"Withstanding the Monarch in his Wrath." by Charlotte M. Yonge (1823-1901)
When a monarch's power is unchecked by his people, there is only One to whom he believes himself accountable; and if he have forgotten the dagger of Damocles, or if he be too high-spirited to regard it, then that Higher One alone can restrain his actions. And there have been times when princes have so broken the bounds of right, that no hope remains of recalling them to their duty save by the voice of the ministers of God upon Earth. But as these ministers bear no charmed life, and are subjects themselves of the prince, such rebukes have been given at the utmost risk of liberty and life.
Thus it was that though Nathan, unharmed, showed David his sin, and Elijah, the wondrous prophet of Gilead, was protected from Jezebel's fury, when he denounced her and her husband Ahab for the idolatry of Baal and the murder of Naboth; yet no Divine hand interposed to shield Zachariah, the son of Jehoiada, the high priest, when he rebuked the apostasy of his cousin, Jehoash, King of Judah, and was stoned to death by the ungrateful king's command in that very temple court where Jehoiada and his armed Levites had encountered the savage usurping Athaliah, and won back the kingdom for the child Jehoash. And when "in the spirit and power of Elijah", St. John the Baptist denounced the sin of Herod Antipas in marrying his brother Philip's wife, he bore the consequences to the utmost, when thrown into prison and then beheaded to gratify the rage of the vindictive woman.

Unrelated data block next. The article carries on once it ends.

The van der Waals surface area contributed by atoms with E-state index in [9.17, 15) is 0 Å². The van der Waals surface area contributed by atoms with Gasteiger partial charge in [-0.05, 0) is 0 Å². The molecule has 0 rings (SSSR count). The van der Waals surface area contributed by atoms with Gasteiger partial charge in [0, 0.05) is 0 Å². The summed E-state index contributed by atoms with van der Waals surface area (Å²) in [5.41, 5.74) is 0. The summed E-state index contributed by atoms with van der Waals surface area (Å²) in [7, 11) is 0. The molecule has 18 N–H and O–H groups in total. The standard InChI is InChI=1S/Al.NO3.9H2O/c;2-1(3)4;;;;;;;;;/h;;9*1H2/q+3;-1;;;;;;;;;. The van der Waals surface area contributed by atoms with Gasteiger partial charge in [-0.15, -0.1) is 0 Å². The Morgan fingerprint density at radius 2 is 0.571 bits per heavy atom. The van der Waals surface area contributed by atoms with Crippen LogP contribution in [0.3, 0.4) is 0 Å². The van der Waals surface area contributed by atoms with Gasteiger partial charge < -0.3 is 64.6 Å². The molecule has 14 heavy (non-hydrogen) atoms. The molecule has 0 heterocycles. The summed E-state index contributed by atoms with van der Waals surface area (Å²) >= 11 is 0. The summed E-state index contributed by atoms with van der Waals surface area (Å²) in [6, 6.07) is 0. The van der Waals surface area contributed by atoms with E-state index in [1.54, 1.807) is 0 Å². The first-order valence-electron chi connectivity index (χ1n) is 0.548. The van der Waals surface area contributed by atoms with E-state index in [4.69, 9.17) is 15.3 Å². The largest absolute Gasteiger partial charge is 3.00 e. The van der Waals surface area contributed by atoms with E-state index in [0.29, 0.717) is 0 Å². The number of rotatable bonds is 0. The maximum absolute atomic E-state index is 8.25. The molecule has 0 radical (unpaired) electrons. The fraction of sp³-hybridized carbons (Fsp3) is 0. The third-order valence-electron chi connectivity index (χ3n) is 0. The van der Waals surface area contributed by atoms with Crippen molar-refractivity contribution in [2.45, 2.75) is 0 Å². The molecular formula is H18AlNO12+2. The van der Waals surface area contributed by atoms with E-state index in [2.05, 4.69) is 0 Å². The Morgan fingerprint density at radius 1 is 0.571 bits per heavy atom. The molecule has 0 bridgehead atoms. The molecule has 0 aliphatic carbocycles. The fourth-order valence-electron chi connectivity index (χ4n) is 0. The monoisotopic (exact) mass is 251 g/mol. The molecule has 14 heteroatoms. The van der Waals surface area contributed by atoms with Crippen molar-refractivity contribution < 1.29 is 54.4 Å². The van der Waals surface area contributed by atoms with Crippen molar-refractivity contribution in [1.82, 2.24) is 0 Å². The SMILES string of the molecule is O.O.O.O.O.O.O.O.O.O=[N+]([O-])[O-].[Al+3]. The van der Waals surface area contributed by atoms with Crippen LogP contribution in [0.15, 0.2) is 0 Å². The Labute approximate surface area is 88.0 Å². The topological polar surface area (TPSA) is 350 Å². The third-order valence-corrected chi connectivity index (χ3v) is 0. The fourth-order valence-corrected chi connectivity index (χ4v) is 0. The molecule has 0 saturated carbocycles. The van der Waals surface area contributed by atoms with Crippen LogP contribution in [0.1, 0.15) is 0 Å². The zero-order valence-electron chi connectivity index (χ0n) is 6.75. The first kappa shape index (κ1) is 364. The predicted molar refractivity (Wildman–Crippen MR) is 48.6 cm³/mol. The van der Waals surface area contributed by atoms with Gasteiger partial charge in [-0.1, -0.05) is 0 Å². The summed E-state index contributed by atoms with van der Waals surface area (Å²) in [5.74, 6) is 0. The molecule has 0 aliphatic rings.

Since Scripture Saints in the age of miracles were not always shielded from the wrath of kings, Christian bishops could expect no special interposition in their favour, when they stood forth to stop the way of the sovereign's passions, and to proclaim that the cause of mercy, purity, and truth is the cause of God.
The first of these Christian bishops was Ambrose, the sainted prelate of Milan. It was indeed a Christian Emperor whom he opposed, no other than the great Theodosius, but it was a new and unheard-of thing for any voice to rebuke an Emperor of Rome, and Theodosius had proved himself a man of violent passions.
The fourth century was a time when races and all sorts of shows were the fashion, nay, literally the rage; for furious quarrels used to arise among the spectators who took the part of one or other of the competitors, and would call themselves after their colours, the Blues or the Greens. A favourite chariot driver, who had excelled in these races at Thessalonica, was thrown into prison for some misdemeanour by Botheric, the Governor of Illyria, and his absence so enraged the Thessalonican mob, that they rose in tumult, and demanded his restoration. On being refused, they threw such a hail of stones that the governor himself and some of his officers were slain.
Theodosius might well be displeased, but his rage passed all bounds. He was at Milan at the time, and at first Ambrose so worked on his feelings as to make him promise to temper justice with mercy; but afterwards fresh accounts of the murder, together with the representations of his courtier Rufinus, made him resolve not to relent, and he sent off messengers commanding that there should be a general slaughter of all the race-going Thessalonicans, since all were equally guilty of Botheric's death. He took care that his horrible command should be kept a secret from Ambrose, and the first that the Bishop heard of it was the tidings that 7,000 persons had been killed in the theatre, in a massacre lasting three hours!